NASA conducting experiments at Olympics during Pyeongchang 2018

A NASA image of the Korea Special Olympics in 2013. PyeongChang, Gangwon-Do

Athletes won’t be the only ones on the slopes in Pyeongchang for the next few weeks. Scientists from around the globe will come together during the Winter Games to conduct studies on snowfall, with the goal of eventually predicting when it’s going to snow.

NASA is taking advantage of the 2018 Winter Olympics to observe snow, as part of the International Collaborative Experiment for Pyeongchang 2018 Olympic and Paralympic Games (ICE-POP). The project involves a collaboration between 11 countries and is using 70 instruments spread out across the Pyeongchang region.

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NASA’s observations and experimental, real-time snow forecasts will be made at 16 different points near Olympic event venues every six hours and then relayed to Olympic officials. The NASA-Unified Weather Research Forecast Model (NU-WRF) is one of five real-time research forecast models being used in ICE-POP. NASA

“We are interested in South Korea because we can improve our understanding of the physics of snow in mountainous areas to help improve the accuracy of our observations and models,” said Walt Petersen, research physical scientist at NASA’s Marshall Space Flight Center, in a statement.

Scientists will be using these instruments to observe and predict conditions for snowfall. The instruments being deployed will be able to photograph an individual snowflake more than 400 times per second.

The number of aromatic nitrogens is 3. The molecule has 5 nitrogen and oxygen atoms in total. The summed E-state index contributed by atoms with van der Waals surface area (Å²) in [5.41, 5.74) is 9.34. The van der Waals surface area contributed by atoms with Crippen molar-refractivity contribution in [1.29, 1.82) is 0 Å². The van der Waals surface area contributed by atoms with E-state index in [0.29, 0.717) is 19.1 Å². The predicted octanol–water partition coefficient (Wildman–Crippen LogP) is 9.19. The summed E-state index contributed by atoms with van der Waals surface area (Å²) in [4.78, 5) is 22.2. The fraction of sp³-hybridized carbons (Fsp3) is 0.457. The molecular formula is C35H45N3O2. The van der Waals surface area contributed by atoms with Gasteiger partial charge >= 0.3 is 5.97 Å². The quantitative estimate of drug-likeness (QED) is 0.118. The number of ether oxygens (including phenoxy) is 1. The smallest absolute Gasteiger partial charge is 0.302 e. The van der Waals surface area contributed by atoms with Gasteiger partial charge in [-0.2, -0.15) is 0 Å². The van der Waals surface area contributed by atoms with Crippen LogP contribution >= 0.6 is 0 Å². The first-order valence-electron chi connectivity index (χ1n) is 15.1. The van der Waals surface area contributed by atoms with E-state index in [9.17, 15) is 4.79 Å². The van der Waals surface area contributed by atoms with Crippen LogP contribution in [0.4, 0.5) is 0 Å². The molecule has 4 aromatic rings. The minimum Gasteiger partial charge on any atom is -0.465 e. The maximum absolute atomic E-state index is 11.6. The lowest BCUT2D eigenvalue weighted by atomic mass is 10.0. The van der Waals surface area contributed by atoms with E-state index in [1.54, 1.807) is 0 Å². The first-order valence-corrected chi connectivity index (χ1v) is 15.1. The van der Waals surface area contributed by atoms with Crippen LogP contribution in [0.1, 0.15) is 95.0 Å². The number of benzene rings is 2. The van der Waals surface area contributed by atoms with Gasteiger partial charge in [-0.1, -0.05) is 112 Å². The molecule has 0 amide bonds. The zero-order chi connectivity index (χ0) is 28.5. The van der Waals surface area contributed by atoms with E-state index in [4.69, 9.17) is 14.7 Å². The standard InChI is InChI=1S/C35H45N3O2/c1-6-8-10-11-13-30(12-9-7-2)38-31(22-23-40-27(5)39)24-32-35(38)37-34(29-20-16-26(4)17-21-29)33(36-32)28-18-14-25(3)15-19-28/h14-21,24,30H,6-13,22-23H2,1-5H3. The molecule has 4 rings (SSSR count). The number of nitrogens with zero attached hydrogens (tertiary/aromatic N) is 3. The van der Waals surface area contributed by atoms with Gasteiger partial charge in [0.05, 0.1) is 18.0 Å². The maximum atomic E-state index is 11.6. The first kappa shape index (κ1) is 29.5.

The goal of these experiments is to learn more about the freshwater cycle, and how snow contributes to providing water for those regions in the months after it melts. The agency conducted similar experiments during the Vancouver and Sochi Olympic Games.

The NASA-Unified Weather Research Forecast Model (NU-WRF) is one of five real-time research forecast models being used in ICE-POP. The animation is a NU-WRF model output that shows a snow event on Jan. 14, 2018 in South Korea. NASA

“Snowfall is a key freshwater resource for many people in the world,” Petersen told Newsweek. 

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The Korean Peninsula’s tricky terrain makes this project a challenging one. The close proximity of the ocean, the Sea of Japan and a mountain range across generally rough terrain could produce unfavourable weather conditions for the scientists working on the project.

READ MORE: Here’s what Canada got up to while you were sleeping on Day 1 of 2018 Winter Olympics

While the instruments that monitor the snow are sticking around during the Games, most of the scientists involved with the project will be watching the Games from their homes. The Korean weather agency asked participating scientists to return home after the planning stages, if possible.

“The hotels are awesome, but there’s not enough of them,” Petersen said.